Private equity shoots for goal of long-term successBy Dörte Höppner on 4 February 2014
I’ll never forget my first ever football match. It was the mid-Seventies and my father took me to the Berlin derby between Hertha BSC and TeBe Berlin. The 75,000 capacity stadium was sold out, Hertha won 3:0 – and I was hooked.
I’ve been watching Hertha ever since and, like any fan, suffered my fair share of ups and downs. To be honest, it sometimes feels like I’ve suffered more than my fair share of downs!
The club has spent the last few years bouncing between the top two German divisions and we’re now back in the Bundesliga. What’s needed now is some stability so that we can slowly build up a platform for an assault on Europe and perhaps one day even the title.
Before that can happen, Hertha needs finance, business and sporting expertise and, very importantly, patience. A long-term strategy is vital as success off and on the pitch doesn’t happen overnight.
So I was thrilled to hear that Hertha had entered into a partnership with KKR, a private equity fund I know well from my role as Chief Executive of the European Private Equity & Venture Capital Association.
But what do a bunch of private equity guys know about football? More than you might think, at least about the business side.
Private equity investors back a huge variety of different companies from fashion stores to sandwich shops, cinemas and theme parks, medical clinics or recycling plants to name just a few. Lessons learnt in one sector can very often be applied successfully elsewhere.I’ve seen first hand how private equity investment benefits businesses over the long-term by creating value by improving operations and providing finance to fuel growth.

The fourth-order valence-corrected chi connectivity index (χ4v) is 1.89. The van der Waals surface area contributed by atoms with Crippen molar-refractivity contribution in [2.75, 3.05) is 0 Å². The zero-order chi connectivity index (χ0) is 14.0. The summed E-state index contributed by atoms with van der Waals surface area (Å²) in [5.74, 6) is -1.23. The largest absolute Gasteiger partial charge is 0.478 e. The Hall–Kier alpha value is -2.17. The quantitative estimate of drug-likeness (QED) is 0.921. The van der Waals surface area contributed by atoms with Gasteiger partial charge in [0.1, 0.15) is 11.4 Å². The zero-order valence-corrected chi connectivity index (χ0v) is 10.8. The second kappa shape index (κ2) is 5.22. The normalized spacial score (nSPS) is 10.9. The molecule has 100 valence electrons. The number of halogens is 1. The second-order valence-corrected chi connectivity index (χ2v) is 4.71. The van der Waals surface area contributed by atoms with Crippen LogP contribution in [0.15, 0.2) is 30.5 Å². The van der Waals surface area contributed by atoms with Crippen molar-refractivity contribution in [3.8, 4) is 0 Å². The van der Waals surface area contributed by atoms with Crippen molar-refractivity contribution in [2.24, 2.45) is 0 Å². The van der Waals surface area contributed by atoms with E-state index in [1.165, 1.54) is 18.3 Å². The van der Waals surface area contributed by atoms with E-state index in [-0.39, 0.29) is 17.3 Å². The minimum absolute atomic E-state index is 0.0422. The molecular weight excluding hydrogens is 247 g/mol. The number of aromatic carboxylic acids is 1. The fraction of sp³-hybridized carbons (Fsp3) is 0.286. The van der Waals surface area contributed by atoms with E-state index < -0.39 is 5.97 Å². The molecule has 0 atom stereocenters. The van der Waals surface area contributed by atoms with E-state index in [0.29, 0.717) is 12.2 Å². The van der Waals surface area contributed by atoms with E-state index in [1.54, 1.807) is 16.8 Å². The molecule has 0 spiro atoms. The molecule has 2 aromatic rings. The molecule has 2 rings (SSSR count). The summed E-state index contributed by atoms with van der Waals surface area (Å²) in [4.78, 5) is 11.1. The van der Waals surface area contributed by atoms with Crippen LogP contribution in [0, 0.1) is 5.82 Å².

KKR will invest 61.2 million euros into the club and take a 9.7 percent minority share in Hertha. Usually private equity funds take a controlling share in the businesses they back but, under German law, 51 % of football clubs must always be owned by their members.
KKR will bring private equity’s brand of smart patient capital to bear on the club’s economic operations, leaving football decisions such as signing players to the club’s management. The partnership will allow the club to pay off the lion’s share of their loans and to repurchase rights for services such as catering and marketing. Hertha will be able to strengthen its balance sheet and make the most of its earnings potential.
As Berlin’s leading football club, Hertha has a large and loyal fan base of 30,000 members – including myself – and huge potential for growth both in Germany and abroad. That’s especially true at a time when the Bundesliga is enjoying unprecedented international attention in the wake of Bayern Munich’s Champions League triumph last year.
The club will continue to focus on its highly regarded youth programme, rather than splash out on some big names. This makes a lot of sense at this stage in Hertha’s development and while everyone loves a star, it’s vital the club’s finances are not jeopardized by short-term thinking. And it’s always great to see a homegrown player come through the ranks, isn’t it?
Hertha last won the league championship in 1931 and spent two of the last three years in the second division. I am not expecting immediate fireworks but the long-term strategy developed between the club and its private equity partners will lay firm foundations for Hertha’s future financial and sporting success.
And who knows? I might even get to see Hertha pick up a few trophies along the way.